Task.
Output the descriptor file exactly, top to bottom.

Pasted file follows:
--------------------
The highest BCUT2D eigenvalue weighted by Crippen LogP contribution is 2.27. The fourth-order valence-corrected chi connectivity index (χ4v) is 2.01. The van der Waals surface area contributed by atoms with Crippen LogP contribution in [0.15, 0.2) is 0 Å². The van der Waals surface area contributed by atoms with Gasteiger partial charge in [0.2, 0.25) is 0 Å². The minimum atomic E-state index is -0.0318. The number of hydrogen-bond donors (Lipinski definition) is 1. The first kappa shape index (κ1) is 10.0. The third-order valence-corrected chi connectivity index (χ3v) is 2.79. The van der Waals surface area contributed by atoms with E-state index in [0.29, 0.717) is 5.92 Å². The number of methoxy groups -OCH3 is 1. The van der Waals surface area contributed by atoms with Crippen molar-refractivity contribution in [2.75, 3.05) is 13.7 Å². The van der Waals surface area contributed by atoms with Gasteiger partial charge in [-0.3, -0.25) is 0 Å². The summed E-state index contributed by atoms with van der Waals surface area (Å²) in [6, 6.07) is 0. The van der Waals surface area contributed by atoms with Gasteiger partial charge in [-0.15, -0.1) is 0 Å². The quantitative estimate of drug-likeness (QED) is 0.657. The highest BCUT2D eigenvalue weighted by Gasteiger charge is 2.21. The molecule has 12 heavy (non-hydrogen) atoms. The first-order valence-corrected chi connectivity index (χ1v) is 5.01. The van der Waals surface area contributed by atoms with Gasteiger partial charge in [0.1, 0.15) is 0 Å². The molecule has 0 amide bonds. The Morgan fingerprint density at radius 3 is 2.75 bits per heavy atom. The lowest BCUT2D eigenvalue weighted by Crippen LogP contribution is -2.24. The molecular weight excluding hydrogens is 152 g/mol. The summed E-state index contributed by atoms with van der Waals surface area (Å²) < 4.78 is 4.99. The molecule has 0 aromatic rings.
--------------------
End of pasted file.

The highest BCUT2D eigenvalue weighted by Crippen LogP contribution is 2.27. The fourth-order valence-corrected chi connectivity index (χ4v) is 2.01. The van der Waals surface area contributed by atoms with Crippen LogP contribution in [0.15, 0.2) is 0 Å². The van der Waals surface area contributed by atoms with Gasteiger partial charge in [0.2, 0.25) is 0 Å². The minimum atomic E-state index is -0.0318. The number of hydrogen-bond donors (Lipinski definition) is 1. The first kappa shape index (κ1) is 10.0. The third-order valence-corrected chi connectivity index (χ3v) is 2.79. The van der Waals surface area contributed by atoms with E-state index in [0.29, 0.717) is 5.92 Å². The number of methoxy groups -OCH3 is 1. The van der Waals surface area contributed by atoms with Crippen molar-refractivity contribution in [2.75, 3.05) is 13.7 Å². The van der Waals surface area contributed by atoms with Gasteiger partial charge in [-0.3, -0.25) is 0 Å². The summed E-state index contributed by atoms with van der Waals surface area (Å²) in [6, 6.07) is 0. The van der Waals surface area contributed by atoms with Gasteiger partial charge in [-0.15, -0.1) is 0 Å². The quantitative estimate of drug-likeness (QED) is 0.657. The highest BCUT2D eigenvalue weighted by Gasteiger charge is 2.21. The molecule has 12 heavy (non-hydrogen) atoms. The first-order valence-corrected chi connectivity index (χ1v) is 5.01. The van der Waals surface area contributed by atoms with Gasteiger partial charge in [0.1, 0.15) is 0 Å². The molecule has 0 amide bonds. The Morgan fingerprint density at radius 3 is 2.75 bits per heavy atom. The lowest BCUT2D eigenvalue weighted by Crippen LogP contribution is -2.24. The molecular weight excluding hydrogens is 152 g/mol. The summed E-state index contributed by atoms with van der Waals surface area (Å²) < 4.78 is 4.99. The molecule has 0 aromatic rings.